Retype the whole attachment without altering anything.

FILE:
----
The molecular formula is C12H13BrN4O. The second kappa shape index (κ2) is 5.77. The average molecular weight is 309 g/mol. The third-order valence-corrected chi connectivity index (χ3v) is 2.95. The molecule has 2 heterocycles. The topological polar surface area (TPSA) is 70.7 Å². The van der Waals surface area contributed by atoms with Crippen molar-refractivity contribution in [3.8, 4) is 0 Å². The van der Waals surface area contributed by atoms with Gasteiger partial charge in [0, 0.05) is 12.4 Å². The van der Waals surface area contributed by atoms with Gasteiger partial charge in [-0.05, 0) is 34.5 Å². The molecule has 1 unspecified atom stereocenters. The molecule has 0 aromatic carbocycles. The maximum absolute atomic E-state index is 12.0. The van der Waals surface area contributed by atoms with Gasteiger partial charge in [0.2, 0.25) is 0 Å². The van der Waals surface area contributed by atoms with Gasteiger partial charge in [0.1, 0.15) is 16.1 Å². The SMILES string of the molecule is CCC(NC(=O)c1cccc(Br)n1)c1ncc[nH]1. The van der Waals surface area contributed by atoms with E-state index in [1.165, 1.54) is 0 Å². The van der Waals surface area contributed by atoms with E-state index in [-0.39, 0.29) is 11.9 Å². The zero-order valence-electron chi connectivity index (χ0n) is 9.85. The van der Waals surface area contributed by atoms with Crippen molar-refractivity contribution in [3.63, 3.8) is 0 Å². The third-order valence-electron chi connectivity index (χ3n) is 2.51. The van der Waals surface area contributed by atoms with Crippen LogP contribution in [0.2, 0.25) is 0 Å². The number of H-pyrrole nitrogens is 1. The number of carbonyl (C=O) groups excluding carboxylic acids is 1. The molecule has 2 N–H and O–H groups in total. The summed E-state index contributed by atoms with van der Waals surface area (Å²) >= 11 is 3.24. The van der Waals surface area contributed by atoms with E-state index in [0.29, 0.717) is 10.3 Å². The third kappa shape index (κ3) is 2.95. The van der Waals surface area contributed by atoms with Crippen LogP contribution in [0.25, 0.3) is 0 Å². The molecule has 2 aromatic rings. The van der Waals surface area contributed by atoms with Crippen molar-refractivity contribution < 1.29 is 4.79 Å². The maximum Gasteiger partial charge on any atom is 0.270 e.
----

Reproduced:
The molecular formula is C12H13BrN4O. The second kappa shape index (κ2) is 5.77. The average molecular weight is 309 g/mol. The third-order valence-corrected chi connectivity index (χ3v) is 2.95. The molecule has 2 heterocycles. The topological polar surface area (TPSA) is 70.7 Å². The van der Waals surface area contributed by atoms with Crippen molar-refractivity contribution in [3.8, 4) is 0 Å². The van der Waals surface area contributed by atoms with Gasteiger partial charge in [0, 0.05) is 12.4 Å². The van der Waals surface area contributed by atoms with Gasteiger partial charge in [-0.05, 0) is 34.5 Å². The molecule has 1 unspecified atom stereocenters. The molecule has 0 aromatic carbocycles. The maximum absolute atomic E-state index is 12.0. The van der Waals surface area contributed by atoms with Gasteiger partial charge in [0.2, 0.25) is 0 Å². The van der Waals surface area contributed by atoms with Gasteiger partial charge in [0.1, 0.15) is 16.1 Å². The SMILES string of the molecule is CCC(NC(=O)c1cccc(Br)n1)c1ncc[nH]1. The van der Waals surface area contributed by atoms with E-state index in [1.165, 1.54) is 0 Å². The van der Waals surface area contributed by atoms with E-state index in [-0.39, 0.29) is 11.9 Å². The zero-order valence-electron chi connectivity index (χ0n) is 9.85. The van der Waals surface area contributed by atoms with Crippen molar-refractivity contribution in [3.63, 3.8) is 0 Å². The third-order valence-electron chi connectivity index (χ3n) is 2.51. The van der Waals surface area contributed by atoms with Crippen LogP contribution in [0.2, 0.25) is 0 Å². The number of H-pyrrole nitrogens is 1. The number of carbonyl (C=O) groups excluding carboxylic acids is 1. The molecule has 2 N–H and O–H groups in total. The summed E-state index contributed by atoms with van der Waals surface area (Å²) >= 11 is 3.24. The van der Waals surface area contributed by atoms with E-state index in [0.29, 0.717) is 10.3 Å². The third kappa shape index (κ3) is 2.95. The van der Waals surface area contributed by atoms with Crippen LogP contribution in [0.25, 0.3) is 0 Å². The molecule has 2 aromatic rings. The van der Waals surface area contributed by atoms with Crippen molar-refractivity contribution < 1.29 is 4.79 Å². The maximum Gasteiger partial charge on any atom is 0.270 e.